Dear Clients and Friends,
Season’s Greetings from all of us at Beverly and Bucker! We hope that the holidays find you in good health and high spirits. As we prepare for the upcoming tax season, we have some news for our clients and a few announcements.
We’re excited to welcome back Marcel Kay and Christy Gray this tax season! Marcel, a Fredericksburg native, has been with us for three years and has continued his work in the local community between tax seasons. This will be Christy’s second year with us and we are happy to announce that she has passed the Individual Tax portion of the Enrolled Agent Exam. These exams are tough and require a great knowledge of tax preparation. We’re very proud of Christy and glad to have her on the team. As always, we look forward to implementing our knowledge to provide our clients with the best service this tax season.
Last year was a doozy! We had several clients who were surprised by their results, mostly due to under-withholding. It appears that many payroll departments were using inaccurate tax tables and not taking out enough. We’ve checked in with several clients and it seems like the tax tables are more accurate this year, but it’s always good to make sure that you have enough federal and state tax withheld. IRS has provided a “paycheck checkup” on their website. Please visit if you would like to see if you are underwithheld in 2019. If you have concerns, please contact me and we can discuss if an estimated payment is necessary. If you need to make an estimated payment for 2019 it will be due January 15th, 2020.
● Businesses: Note that Partnership and S-Corp business returns are due March 15th If you are a Corporation, S-Corp, Partnership, or Self Employed business owner, we request that you to drop off your information by January 31st, 2020. In many cases, our accounting department will need to complete Year-End Statements for your company that are then used to prepare your tax return. If we do not receive the necessary info to prepare your Year-End Financial Statements by Jan. 31, 2020, we may have to file an extension for your business return. This does not mean that you will incur penalty, be considered late, or be forced to file an extension for your personal returns. We intend to file all returns by or before April 15th. If you know that you would like an extension, feel free to call in now so that we can add you to our list. If you do not want an extension, it is imperative that we receive your information well in advance of the March 15th deadline.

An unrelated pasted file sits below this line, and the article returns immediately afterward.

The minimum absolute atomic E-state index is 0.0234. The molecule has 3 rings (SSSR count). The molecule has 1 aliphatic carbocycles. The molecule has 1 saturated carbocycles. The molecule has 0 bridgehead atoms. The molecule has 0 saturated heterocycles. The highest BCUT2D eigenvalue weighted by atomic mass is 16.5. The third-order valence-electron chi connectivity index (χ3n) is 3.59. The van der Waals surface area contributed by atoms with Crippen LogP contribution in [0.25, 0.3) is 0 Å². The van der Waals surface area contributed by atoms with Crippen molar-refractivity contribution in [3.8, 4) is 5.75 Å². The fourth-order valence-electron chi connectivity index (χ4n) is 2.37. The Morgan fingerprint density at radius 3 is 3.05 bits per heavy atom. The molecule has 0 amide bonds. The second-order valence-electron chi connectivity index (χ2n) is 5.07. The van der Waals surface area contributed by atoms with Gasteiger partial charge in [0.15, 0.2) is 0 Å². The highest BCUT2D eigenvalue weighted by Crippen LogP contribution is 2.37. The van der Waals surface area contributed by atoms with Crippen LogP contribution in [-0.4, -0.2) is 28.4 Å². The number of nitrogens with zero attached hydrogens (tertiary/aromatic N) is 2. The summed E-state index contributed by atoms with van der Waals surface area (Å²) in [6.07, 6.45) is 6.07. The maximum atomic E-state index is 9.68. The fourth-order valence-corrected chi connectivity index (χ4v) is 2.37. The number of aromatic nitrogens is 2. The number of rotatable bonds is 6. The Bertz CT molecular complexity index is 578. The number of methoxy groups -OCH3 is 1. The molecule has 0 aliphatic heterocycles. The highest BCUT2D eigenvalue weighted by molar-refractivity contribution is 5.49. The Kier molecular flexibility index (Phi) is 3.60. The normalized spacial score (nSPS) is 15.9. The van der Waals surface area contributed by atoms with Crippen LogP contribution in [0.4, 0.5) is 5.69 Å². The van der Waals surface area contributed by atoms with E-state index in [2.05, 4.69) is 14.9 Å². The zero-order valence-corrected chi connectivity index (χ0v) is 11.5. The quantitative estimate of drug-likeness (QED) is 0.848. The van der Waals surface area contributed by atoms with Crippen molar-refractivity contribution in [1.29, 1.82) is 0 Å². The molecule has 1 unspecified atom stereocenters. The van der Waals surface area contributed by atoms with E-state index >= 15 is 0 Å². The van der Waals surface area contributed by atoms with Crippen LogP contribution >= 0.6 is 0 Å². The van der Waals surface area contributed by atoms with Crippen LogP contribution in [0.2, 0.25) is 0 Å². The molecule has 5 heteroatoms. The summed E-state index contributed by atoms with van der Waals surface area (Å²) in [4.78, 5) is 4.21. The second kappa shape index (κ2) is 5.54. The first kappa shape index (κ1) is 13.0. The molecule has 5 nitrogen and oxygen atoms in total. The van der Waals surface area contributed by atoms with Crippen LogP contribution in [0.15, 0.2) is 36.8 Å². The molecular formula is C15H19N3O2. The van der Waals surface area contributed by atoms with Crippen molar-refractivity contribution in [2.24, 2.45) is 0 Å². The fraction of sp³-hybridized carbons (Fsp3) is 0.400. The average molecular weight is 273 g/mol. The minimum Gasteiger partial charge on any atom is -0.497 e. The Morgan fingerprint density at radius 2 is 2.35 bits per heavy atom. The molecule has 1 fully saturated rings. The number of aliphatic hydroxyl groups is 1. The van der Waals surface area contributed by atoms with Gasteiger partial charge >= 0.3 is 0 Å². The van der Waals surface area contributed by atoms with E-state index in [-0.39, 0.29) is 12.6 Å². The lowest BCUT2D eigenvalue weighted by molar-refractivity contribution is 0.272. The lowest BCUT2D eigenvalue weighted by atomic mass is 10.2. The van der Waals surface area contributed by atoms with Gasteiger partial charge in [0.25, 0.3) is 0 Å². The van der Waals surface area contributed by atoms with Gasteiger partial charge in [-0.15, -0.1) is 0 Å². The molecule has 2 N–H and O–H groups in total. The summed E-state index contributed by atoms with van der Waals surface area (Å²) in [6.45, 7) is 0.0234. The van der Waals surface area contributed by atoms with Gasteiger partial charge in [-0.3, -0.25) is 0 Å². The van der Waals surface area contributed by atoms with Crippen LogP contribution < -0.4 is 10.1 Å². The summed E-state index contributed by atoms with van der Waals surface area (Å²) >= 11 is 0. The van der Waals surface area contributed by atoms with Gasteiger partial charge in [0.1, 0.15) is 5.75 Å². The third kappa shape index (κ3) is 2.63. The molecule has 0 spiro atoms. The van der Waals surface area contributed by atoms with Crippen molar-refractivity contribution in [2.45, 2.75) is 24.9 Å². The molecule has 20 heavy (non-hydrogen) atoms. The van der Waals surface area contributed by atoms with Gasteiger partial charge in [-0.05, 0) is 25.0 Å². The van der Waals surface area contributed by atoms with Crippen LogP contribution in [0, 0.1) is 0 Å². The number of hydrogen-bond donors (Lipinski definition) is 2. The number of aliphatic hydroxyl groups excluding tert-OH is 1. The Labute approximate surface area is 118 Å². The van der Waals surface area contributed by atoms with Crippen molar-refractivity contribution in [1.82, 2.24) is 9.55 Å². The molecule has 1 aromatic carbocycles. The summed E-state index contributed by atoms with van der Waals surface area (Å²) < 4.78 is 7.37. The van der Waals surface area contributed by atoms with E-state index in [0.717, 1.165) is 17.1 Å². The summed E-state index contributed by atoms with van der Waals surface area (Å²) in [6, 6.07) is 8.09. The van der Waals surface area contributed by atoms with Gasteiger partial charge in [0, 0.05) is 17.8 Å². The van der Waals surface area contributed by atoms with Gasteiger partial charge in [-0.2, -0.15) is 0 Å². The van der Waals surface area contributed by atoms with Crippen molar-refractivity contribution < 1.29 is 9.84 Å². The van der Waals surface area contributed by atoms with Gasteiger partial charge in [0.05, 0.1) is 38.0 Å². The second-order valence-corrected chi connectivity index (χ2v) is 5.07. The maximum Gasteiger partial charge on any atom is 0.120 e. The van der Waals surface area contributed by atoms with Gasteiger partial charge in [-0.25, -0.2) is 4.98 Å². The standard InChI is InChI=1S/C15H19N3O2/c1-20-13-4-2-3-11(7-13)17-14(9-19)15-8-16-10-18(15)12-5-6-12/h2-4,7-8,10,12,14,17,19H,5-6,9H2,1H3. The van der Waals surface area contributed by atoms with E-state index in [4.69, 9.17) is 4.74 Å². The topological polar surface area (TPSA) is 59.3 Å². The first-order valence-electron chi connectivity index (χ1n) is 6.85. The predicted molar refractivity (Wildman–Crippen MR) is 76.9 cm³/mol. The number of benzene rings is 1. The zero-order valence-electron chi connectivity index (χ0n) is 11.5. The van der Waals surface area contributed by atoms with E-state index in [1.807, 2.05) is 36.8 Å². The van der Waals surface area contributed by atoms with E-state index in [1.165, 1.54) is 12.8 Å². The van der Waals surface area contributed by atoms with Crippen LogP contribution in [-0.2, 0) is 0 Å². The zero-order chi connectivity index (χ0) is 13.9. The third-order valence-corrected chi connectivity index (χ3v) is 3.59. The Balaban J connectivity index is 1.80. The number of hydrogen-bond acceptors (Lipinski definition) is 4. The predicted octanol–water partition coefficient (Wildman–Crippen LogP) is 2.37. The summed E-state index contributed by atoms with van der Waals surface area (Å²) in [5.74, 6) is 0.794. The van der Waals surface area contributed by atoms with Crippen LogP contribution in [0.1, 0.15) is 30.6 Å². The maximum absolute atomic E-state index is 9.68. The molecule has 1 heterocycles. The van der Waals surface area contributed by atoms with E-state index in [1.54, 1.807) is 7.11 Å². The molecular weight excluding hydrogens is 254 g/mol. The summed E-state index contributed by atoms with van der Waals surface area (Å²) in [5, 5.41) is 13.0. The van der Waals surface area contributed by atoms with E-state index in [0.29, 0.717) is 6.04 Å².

● Investments: If you have investments and receive the brokerage statement in midMarch, we recommend that you drop off your tax papers or make your appointment before receiving these forms. This allows us to prepare the majority of your return in advance. We will be able to apply the brokerage statements as soon as they arrive and complete your return. If you wait to drop off all of your forms before receiving this statement, your taxes may need to be filed for extension.